I spent this past weekend at my very first MozFest. There were many highlights but I want to share the top four things I learned. Some are new and some are hunches confirmed by the communities we work with.
- People want to teach the web now
- People are using Maker Party to teach the web in different ways
- The Hive Learning Network model has global spread
- Hive Toronto community are superstars
What is MozFest?
“The Mozilla Festival is where many of Mozilla’s best and most innovative ideas spring to life. It’s where passionate thinkers and inventors come together to learn from one another and engage in a conversation about how the web can do more, and do better.” – Mark Surman
Goals for MozFest
- Make things with the tools Mozilla and others are creating.
- Learn who is building what, how we can share and help each other.
- Imagine making in 100 years: what future are we building?
- Design the things we want to build next, especially for mobile.
- Fuel leaders who want to invent, teach and organize.
Even though I expected an amazing and intense weekend of learning, sharing, and growing, the creativity, the collaboration, and the people made my first MozFest an experience that far exceeded my expectations.
1. People want to teach the web now
Whether it’s teaching the web through Webmaker, building teaching kits to decrease gender barriers to webmaking like Stephanie Guthrie did, starting a Hive, hosting a Maker Party, or finding a totally new way to teach the web, it is clear that people are already doing this work.
I spent a large part of my weekend figuring out how Mozilla can support this emerging community of mentors.
2. People are using Maker Party to teach the web in different ways
Maker Party is Mozilla’s global campaign to celebrate making, create together and share
it on the web.
The purpose of the MozFest Maker Party was twofold: To give London youth connected learning and making opportunities as well as to build the global community of phenomenal educators who are doing this work.
Through conversations with people who hosted Maker Party events and through my own experience with Hive Toronto, I realized that there are several other ways people are using Maker Parties to teach the web:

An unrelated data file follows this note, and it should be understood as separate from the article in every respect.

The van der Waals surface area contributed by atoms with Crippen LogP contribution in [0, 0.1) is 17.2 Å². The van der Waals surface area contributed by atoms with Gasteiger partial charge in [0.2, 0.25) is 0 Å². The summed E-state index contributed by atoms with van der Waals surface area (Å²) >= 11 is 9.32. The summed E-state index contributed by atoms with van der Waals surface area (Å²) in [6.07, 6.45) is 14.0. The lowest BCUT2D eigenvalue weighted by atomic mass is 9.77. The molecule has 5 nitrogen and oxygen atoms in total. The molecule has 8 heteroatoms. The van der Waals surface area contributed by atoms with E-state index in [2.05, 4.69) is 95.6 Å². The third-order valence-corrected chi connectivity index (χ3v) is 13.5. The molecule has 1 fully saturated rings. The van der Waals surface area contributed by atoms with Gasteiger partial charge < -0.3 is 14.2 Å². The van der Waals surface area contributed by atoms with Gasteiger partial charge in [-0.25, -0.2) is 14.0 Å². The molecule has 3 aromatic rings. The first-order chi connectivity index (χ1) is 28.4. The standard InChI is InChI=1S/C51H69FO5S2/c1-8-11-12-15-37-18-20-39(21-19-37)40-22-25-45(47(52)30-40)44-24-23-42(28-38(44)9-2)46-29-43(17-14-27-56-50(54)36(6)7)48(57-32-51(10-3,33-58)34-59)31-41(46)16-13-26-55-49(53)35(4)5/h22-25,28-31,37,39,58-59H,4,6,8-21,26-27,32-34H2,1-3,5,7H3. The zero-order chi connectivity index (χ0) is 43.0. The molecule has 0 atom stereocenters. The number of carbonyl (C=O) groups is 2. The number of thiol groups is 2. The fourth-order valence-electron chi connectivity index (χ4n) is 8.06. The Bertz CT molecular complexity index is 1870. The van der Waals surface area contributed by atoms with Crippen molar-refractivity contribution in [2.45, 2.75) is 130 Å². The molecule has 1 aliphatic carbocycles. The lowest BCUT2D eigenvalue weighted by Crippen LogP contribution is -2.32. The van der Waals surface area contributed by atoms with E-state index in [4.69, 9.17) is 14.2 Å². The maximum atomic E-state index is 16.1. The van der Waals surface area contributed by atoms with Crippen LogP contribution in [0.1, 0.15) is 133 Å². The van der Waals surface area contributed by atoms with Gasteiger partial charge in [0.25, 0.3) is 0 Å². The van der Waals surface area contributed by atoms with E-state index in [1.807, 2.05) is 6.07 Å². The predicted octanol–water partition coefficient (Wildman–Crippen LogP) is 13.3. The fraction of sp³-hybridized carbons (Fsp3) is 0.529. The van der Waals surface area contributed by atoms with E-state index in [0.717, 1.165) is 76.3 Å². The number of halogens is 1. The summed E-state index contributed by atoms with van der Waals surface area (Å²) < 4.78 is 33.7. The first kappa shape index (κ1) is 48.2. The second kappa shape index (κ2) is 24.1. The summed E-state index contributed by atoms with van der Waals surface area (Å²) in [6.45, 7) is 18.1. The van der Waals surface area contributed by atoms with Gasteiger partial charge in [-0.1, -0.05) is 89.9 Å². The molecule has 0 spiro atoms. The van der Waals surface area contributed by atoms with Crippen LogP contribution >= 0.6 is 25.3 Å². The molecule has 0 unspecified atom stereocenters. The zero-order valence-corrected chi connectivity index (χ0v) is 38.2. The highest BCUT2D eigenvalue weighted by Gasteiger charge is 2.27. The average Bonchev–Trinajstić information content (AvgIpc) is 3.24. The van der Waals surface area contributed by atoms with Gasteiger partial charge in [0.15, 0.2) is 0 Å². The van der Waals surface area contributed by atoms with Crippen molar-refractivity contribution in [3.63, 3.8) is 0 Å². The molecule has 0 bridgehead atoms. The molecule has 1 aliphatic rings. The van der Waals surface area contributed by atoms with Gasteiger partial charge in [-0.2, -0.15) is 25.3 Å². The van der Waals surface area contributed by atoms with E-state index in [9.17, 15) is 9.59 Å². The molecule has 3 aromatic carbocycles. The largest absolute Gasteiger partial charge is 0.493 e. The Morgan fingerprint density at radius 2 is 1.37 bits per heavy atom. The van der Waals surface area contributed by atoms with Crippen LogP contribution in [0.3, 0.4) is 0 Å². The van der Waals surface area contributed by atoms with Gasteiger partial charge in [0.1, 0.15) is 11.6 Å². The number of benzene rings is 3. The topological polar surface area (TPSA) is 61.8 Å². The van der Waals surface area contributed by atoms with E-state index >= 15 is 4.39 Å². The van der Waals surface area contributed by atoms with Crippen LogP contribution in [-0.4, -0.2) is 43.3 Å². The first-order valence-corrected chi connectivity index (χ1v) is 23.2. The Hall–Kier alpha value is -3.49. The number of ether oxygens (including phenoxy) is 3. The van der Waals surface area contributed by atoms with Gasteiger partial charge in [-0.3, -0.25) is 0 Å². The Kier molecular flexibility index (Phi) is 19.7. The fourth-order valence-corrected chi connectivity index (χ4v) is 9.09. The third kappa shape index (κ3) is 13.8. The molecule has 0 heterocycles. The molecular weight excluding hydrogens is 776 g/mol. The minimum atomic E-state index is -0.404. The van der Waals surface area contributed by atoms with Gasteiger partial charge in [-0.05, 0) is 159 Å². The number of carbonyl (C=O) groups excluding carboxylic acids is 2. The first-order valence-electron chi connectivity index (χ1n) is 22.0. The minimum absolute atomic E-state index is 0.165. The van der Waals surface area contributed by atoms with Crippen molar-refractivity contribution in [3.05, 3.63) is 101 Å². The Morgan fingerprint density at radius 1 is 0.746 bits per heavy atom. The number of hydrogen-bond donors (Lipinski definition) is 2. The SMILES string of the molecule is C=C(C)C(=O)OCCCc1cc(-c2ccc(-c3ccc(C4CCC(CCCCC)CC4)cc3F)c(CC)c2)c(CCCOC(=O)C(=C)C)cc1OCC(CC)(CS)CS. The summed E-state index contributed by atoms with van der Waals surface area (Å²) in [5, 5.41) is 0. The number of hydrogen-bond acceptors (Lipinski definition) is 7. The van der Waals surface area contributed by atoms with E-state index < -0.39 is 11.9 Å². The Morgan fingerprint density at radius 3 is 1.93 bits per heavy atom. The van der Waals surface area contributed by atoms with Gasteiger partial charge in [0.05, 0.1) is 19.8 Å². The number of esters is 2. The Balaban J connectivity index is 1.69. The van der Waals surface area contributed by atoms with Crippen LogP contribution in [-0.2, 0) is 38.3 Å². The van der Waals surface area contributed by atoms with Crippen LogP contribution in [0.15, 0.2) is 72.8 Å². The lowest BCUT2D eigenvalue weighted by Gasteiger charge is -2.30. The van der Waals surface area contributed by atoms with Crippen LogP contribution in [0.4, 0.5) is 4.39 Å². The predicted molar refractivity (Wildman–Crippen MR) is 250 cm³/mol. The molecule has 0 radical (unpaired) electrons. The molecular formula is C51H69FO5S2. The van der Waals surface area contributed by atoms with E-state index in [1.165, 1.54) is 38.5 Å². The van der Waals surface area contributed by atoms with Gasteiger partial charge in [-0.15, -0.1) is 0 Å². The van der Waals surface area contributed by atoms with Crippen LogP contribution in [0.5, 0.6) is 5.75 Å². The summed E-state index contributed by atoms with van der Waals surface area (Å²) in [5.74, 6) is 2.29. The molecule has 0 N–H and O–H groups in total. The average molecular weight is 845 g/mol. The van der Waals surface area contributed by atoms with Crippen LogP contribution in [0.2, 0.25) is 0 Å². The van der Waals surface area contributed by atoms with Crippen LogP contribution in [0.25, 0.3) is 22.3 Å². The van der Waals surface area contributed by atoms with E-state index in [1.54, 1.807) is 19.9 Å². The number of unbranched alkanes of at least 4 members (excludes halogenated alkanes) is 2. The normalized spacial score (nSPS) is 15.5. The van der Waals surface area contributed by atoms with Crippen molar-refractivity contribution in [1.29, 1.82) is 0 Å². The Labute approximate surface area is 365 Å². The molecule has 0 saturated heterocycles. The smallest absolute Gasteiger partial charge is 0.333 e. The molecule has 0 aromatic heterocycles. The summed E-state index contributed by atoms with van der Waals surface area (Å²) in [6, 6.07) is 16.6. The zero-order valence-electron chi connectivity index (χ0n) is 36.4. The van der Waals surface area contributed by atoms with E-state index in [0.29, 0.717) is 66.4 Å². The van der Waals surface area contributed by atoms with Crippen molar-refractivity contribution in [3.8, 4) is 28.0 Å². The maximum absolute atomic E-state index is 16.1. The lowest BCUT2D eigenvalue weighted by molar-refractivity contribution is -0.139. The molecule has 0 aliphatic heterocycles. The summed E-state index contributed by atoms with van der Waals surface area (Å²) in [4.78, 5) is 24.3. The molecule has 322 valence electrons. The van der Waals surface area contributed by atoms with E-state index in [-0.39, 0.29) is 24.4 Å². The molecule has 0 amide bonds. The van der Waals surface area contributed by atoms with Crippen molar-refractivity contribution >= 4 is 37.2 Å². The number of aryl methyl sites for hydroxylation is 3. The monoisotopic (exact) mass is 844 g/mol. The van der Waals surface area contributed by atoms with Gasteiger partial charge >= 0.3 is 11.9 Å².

- To run train-the-trainer workshops
- To create teaching kits so learning can be shared and remixed beyond the event.
- To bring educators and organizations together to test for interest and ability to collaborate on Hive learning network
- To generate interest in growing the Mentor Community
3. The Hive Learning Network model has global spread
MozFest brought together many existing Hives (Hive Toronto, Hive NYC, Hive Chicago, Hive Pittsburgh) as well as some blossoming Hives including (Hive Indonesia, Hive India, Hive Bay Area, Hive Athens.)
Hives are communities of youth-serving organizations united by the principles of connected learning.
Hive members collaborate to launch projects that shift the focus of youth learning from the consumption of information to the creation of projects and ideas. Participating organizations build and launch joint program offerings, design and implement common assessment models, share research and best practices, and host youth events.
Hives are highly remixable which allows for the model to be customized based on communities’ needs.
Through the Connect your City track it became evident that people want to bring connected learning to life in their own community through the Hive Model.
4. The Hive Toronto community are superstars
I’m biased but the Hive Toronto community really shone at MozFest. We had three members join us from Toronto: Juan Gonzalez from FabSpaces, Andy Forest from MakerKids and Téa Forest, a youth educator and his 12 year old daughter, and Neil Price from the Boys and Girls Clubs of Canada. Karen Smith who works with Hive as a researcher and community liaison as well.
Members led sessions, hosted Maker Party stations, and hacked with others.
MozFest was an incredible opportunity for the Mozilla to consult with the growing Mentor Community to figure out what needs to happen next.
We’re still reflecting and filtering through the many rich conversations that have happened but my three main MozFest takeaways are:
- Grow the community
- Support the community
- Acknowledge the community
What were your highlights and takeaways?